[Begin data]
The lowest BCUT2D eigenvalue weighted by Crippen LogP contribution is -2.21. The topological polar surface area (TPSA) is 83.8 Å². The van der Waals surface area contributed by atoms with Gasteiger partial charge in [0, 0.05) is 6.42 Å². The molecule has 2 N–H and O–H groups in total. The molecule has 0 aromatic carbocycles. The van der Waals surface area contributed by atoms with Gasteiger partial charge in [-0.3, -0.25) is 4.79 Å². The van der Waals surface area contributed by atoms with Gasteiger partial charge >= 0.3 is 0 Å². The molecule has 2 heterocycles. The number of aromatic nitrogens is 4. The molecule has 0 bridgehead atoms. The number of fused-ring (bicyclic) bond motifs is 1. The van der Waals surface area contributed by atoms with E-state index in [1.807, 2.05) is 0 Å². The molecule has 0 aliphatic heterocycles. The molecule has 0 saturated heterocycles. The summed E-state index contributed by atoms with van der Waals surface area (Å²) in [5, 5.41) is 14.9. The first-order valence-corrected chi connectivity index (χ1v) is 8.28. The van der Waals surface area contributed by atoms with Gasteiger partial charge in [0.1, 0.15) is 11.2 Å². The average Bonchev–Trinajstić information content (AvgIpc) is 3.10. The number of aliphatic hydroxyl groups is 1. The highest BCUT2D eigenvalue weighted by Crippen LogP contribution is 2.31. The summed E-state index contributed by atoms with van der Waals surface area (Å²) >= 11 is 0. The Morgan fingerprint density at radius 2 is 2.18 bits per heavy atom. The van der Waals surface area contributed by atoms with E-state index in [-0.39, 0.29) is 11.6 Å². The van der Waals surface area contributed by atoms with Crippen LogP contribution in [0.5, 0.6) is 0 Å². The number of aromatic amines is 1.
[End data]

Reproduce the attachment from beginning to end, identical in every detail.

The lowest BCUT2D eigenvalue weighted by Crippen LogP contribution is -2.21. The topological polar surface area (TPSA) is 83.8 Å². The van der Waals surface area contributed by atoms with Gasteiger partial charge in [0, 0.05) is 6.42 Å². The molecule has 2 N–H and O–H groups in total. The molecule has 0 aromatic carbocycles. The van der Waals surface area contributed by atoms with Gasteiger partial charge in [-0.3, -0.25) is 4.79 Å². The van der Waals surface area contributed by atoms with Gasteiger partial charge >= 0.3 is 0 Å². The molecule has 2 heterocycles. The number of aromatic nitrogens is 4. The molecule has 0 bridgehead atoms. The number of fused-ring (bicyclic) bond motifs is 1. The van der Waals surface area contributed by atoms with E-state index in [1.807, 2.05) is 0 Å². The molecule has 0 aliphatic heterocycles. The molecule has 0 saturated heterocycles. The summed E-state index contributed by atoms with van der Waals surface area (Å²) in [5, 5.41) is 14.9. The first-order valence-corrected chi connectivity index (χ1v) is 8.28. The van der Waals surface area contributed by atoms with Gasteiger partial charge in [0.1, 0.15) is 11.2 Å². The average Bonchev–Trinajstić information content (AvgIpc) is 3.10. The number of aliphatic hydroxyl groups is 1. The highest BCUT2D eigenvalue weighted by Crippen LogP contribution is 2.31. The summed E-state index contributed by atoms with van der Waals surface area (Å²) >= 11 is 0. The Morgan fingerprint density at radius 2 is 2.18 bits per heavy atom. The van der Waals surface area contributed by atoms with E-state index in [-0.39, 0.29) is 11.6 Å². The van der Waals surface area contributed by atoms with Crippen LogP contribution in [0.5, 0.6) is 0 Å². The number of aromatic amines is 1.